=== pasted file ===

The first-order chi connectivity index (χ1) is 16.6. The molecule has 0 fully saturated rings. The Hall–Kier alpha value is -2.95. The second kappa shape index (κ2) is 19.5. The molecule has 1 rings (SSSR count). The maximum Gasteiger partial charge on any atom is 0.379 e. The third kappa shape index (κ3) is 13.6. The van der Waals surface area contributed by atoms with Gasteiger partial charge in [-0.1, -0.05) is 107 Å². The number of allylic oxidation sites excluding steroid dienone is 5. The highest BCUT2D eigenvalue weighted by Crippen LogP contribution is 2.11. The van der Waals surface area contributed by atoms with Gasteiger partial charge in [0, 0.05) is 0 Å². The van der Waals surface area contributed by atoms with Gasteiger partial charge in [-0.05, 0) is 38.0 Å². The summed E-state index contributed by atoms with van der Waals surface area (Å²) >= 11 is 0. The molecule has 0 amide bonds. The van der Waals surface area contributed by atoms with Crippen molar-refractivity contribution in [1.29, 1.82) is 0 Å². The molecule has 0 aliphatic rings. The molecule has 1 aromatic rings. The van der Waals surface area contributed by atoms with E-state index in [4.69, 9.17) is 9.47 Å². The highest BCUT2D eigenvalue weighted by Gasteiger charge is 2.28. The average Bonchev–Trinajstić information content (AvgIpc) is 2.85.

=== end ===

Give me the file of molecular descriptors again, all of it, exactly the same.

The first-order chi connectivity index (χ1) is 16.6. The molecule has 0 fully saturated rings. The Hall–Kier alpha value is -2.95. The second kappa shape index (κ2) is 19.5. The molecule has 1 rings (SSSR count). The maximum Gasteiger partial charge on any atom is 0.379 e. The third kappa shape index (κ3) is 13.6. The van der Waals surface area contributed by atoms with Gasteiger partial charge in [-0.1, -0.05) is 107 Å². The number of allylic oxidation sites excluding steroid dienone is 5. The highest BCUT2D eigenvalue weighted by Crippen LogP contribution is 2.11. The van der Waals surface area contributed by atoms with Gasteiger partial charge in [0, 0.05) is 0 Å². The van der Waals surface area contributed by atoms with Gasteiger partial charge in [-0.05, 0) is 38.0 Å². The summed E-state index contributed by atoms with van der Waals surface area (Å²) >= 11 is 0. The molecule has 0 amide bonds. The van der Waals surface area contributed by atoms with Crippen molar-refractivity contribution in [1.29, 1.82) is 0 Å². The molecule has 0 aliphatic rings. The molecule has 1 aromatic rings. The van der Waals surface area contributed by atoms with E-state index in [4.69, 9.17) is 9.47 Å². The highest BCUT2D eigenvalue weighted by Gasteiger charge is 2.28. The average Bonchev–Trinajstić information content (AvgIpc) is 2.85.